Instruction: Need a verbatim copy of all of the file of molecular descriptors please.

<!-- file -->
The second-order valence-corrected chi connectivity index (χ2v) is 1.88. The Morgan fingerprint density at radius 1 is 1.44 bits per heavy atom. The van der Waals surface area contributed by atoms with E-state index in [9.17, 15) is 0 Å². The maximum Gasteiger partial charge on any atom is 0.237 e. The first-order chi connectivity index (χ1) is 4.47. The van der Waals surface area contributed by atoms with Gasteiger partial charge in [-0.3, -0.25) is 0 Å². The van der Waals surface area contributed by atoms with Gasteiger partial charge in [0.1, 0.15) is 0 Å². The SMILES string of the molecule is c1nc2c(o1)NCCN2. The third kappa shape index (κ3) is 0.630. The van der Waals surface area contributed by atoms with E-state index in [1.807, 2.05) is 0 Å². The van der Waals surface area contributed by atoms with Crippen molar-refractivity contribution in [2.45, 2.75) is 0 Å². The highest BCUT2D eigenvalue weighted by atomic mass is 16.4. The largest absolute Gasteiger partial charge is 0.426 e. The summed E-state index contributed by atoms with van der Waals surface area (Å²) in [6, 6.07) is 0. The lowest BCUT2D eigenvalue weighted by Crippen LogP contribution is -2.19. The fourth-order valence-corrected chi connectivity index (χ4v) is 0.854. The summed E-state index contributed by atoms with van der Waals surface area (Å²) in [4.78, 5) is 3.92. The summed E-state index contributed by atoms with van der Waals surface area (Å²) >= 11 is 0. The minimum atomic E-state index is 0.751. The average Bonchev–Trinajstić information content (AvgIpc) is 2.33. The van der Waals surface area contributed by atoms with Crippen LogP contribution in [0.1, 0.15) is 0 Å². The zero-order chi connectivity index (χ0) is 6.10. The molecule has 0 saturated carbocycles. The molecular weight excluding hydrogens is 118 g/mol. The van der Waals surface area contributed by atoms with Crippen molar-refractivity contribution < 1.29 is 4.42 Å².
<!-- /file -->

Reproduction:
The second-order valence-corrected chi connectivity index (χ2v) is 1.88. The Morgan fingerprint density at radius 1 is 1.44 bits per heavy atom. The van der Waals surface area contributed by atoms with E-state index in [9.17, 15) is 0 Å². The maximum Gasteiger partial charge on any atom is 0.237 e. The first-order chi connectivity index (χ1) is 4.47. The van der Waals surface area contributed by atoms with Gasteiger partial charge in [-0.3, -0.25) is 0 Å². The van der Waals surface area contributed by atoms with Gasteiger partial charge in [0.1, 0.15) is 0 Å². The SMILES string of the molecule is c1nc2c(o1)NCCN2. The third kappa shape index (κ3) is 0.630. The van der Waals surface area contributed by atoms with E-state index in [1.807, 2.05) is 0 Å². The van der Waals surface area contributed by atoms with Crippen molar-refractivity contribution in [2.45, 2.75) is 0 Å². The highest BCUT2D eigenvalue weighted by atomic mass is 16.4. The largest absolute Gasteiger partial charge is 0.426 e. The summed E-state index contributed by atoms with van der Waals surface area (Å²) in [6, 6.07) is 0. The lowest BCUT2D eigenvalue weighted by Crippen LogP contribution is -2.19. The fourth-order valence-corrected chi connectivity index (χ4v) is 0.854. The summed E-state index contributed by atoms with van der Waals surface area (Å²) in [4.78, 5) is 3.92. The summed E-state index contributed by atoms with van der Waals surface area (Å²) >= 11 is 0. The minimum atomic E-state index is 0.751. The average Bonchev–Trinajstić information content (AvgIpc) is 2.33. The van der Waals surface area contributed by atoms with Crippen LogP contribution in [0.1, 0.15) is 0 Å². The zero-order chi connectivity index (χ0) is 6.10. The molecule has 0 saturated carbocycles. The molecular weight excluding hydrogens is 118 g/mol. The van der Waals surface area contributed by atoms with Crippen molar-refractivity contribution < 1.29 is 4.42 Å².